a focusing lens that focuses each of lights of different wavelengths, separated by the spectroscopic unit, on a different position; and
an integrated tilt mirror that has a mirror surface at a distance of focus of each of the lights of different wavelengths, and changes an angle of a corresponding mirror surface thereof according to a desired amount of compensation for wavelength dispersion of a desired wavelength, wherein:
light reflected by the integrated tilt mirror is output as parallel light via the focusing lens and the spectroscopic unit from a position within a predetermined range corresponding to the amount of compensation for the wavelength dispersion.
8. The tunable dispersion compensator according to claim 7, wherein the collimating unit includes:
a first collimating lens that sets a diameter, in a first direction, of a spot size of light on the mirror surface; and
a second collimating lens that sets a diameter, in a second direction perpendicular to the first direction, of the spot size of light on the mirror surface in a second direction.
9. The tunable dispersion compensator according to claim 8, wherein
the first direction is a direction of movement of the tilt mirror.
10. The tunable dispersion compensator according to claim 1, wherein the spectroscopic unit receives the channel lights reflected from the mirror via the second lens, and outputs the channel lights to the parallel light shifting unit via the first lens.
11. The tunable dispersion compensator according to claim 1, wherein the spectroscopic unit is a virtually imaged, phased array.
12. The tunable dispersion compensator according to claim 1, wherein:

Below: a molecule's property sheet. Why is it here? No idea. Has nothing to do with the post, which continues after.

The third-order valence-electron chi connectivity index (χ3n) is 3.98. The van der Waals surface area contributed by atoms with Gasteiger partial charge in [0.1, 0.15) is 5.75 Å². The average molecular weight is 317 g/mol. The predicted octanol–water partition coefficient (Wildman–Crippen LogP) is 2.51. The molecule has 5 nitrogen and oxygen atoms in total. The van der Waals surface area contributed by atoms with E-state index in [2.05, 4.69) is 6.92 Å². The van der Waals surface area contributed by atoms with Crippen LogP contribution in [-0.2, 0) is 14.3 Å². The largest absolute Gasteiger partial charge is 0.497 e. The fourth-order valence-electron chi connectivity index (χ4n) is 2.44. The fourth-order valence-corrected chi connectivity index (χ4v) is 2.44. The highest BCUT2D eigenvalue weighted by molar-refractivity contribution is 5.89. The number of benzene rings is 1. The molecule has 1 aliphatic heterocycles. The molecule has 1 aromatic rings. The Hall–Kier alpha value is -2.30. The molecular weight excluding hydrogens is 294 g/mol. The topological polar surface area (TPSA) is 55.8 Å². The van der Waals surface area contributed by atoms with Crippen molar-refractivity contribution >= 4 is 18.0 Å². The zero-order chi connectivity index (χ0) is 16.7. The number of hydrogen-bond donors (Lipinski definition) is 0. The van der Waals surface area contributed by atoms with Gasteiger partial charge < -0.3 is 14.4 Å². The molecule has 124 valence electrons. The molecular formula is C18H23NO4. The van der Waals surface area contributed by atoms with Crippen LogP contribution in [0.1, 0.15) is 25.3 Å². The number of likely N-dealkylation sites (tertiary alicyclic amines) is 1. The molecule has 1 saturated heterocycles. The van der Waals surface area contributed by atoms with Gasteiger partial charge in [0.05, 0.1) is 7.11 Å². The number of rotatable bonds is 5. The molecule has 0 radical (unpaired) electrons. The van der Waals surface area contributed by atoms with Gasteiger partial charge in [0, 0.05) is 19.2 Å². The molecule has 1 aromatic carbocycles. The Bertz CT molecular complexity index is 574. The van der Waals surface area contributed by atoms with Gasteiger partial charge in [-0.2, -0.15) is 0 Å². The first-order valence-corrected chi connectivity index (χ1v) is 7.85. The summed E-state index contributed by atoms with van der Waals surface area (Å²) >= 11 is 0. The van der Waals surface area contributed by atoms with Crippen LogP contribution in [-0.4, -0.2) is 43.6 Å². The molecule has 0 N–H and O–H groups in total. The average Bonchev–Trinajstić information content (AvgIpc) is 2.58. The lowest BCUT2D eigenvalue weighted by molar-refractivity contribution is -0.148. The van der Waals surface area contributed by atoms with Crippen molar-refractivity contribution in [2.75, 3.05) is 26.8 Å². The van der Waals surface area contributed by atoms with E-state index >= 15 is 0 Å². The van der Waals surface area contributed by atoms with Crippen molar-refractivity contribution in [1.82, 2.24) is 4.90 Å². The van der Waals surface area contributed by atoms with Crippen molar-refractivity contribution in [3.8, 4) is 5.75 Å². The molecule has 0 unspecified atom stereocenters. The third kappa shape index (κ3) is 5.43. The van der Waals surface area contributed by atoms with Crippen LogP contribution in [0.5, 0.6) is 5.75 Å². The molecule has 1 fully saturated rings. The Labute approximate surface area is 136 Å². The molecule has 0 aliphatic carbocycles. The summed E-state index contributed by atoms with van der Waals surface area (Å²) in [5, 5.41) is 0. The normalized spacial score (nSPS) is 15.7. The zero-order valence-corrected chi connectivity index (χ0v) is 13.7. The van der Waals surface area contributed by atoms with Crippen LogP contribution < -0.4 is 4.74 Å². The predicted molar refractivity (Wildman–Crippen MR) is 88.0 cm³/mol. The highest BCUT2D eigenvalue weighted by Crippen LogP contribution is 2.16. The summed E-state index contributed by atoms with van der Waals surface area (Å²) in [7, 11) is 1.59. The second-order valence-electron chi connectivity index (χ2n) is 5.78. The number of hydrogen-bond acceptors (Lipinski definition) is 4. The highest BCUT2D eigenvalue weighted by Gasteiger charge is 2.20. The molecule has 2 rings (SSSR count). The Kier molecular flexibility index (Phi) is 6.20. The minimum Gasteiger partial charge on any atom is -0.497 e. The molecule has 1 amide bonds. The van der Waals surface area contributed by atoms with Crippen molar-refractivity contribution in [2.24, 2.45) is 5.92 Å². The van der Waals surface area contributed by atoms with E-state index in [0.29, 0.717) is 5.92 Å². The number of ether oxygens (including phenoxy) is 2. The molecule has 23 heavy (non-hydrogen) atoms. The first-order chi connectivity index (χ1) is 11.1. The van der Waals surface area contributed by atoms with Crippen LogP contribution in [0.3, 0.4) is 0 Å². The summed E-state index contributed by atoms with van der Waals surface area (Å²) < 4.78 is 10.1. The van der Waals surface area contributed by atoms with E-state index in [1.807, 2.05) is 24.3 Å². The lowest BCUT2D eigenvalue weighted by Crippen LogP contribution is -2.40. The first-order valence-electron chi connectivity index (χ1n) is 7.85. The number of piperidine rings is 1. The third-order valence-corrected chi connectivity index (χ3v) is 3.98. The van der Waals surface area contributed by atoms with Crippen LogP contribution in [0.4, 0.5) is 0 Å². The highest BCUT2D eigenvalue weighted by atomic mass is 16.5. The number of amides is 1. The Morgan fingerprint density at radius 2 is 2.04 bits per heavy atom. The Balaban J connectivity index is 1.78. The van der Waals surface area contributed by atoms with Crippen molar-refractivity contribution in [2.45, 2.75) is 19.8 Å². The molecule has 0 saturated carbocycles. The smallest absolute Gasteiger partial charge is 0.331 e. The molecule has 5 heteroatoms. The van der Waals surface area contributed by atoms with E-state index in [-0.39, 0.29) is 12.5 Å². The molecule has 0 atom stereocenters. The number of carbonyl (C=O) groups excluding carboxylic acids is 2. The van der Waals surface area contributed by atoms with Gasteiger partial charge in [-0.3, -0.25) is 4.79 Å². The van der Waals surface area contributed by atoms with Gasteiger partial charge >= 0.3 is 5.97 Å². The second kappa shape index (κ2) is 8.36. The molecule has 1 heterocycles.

the second lens has a focus on the surface of the mirror along a spectroscopic direction of the spectroscopic unit, and does not have a focus on the surface of the mirror along a direction perpendicular to the spectroscopic direction.
13. The tunable dispersion compensator according to claim 12, wherein:
the wavelength dispersion providing unit further comprises a third lens arranged between the spectroscopic unit and the second lens.
14. The tunable dispersion compensator according to claim 1, wherein:
the mirror has a continuous variation in a direction perpendicular to a spectroscopic direction of the spectroscopic unit; and
the wavelength dispersion unit further includes a shifting unit that shifts the mirror in the direction perpendicular to the spectroscopic direction.
15. The tunable dispersion compensator according to claim 1, wherein:
the wavelength dispersion providing unit further includes a group of lens elements respectively having focuses on the mirror surface along a spectroscopic direction of the spectroscopic unit, the lens elements being aligned in a direction perpendicular to the spectroscopic direction, and
the mirror includes steps aligned with a width corresponding to a lens width of each of the lens elements, each of the steps having respective, different distances from the group of lens elements.
16. A tunable dispersion compensator according to claim 1, wherein each of the collimating unit, the parallel light shifting unit and the wavelength dispersion providing unit define corresponding portions of an optical light path to which the light, as processed by the respective units, propagates.
Description
CROSS-REFERENCE TO RELATED APPLICATIONS

This application is based upon and claims the benefit of priority from the prior Japanese Patent Application No. 2004-102696, filed on Mar. 31, 2004, the entire contents of which are incorporated herein by reference.

BACKGROUND OF THE INVENTION

1) Field of the Invention

The present invention relates to a technology for compensating wavelength dispersion in optical fiber transmission.

2) Description of the Related Art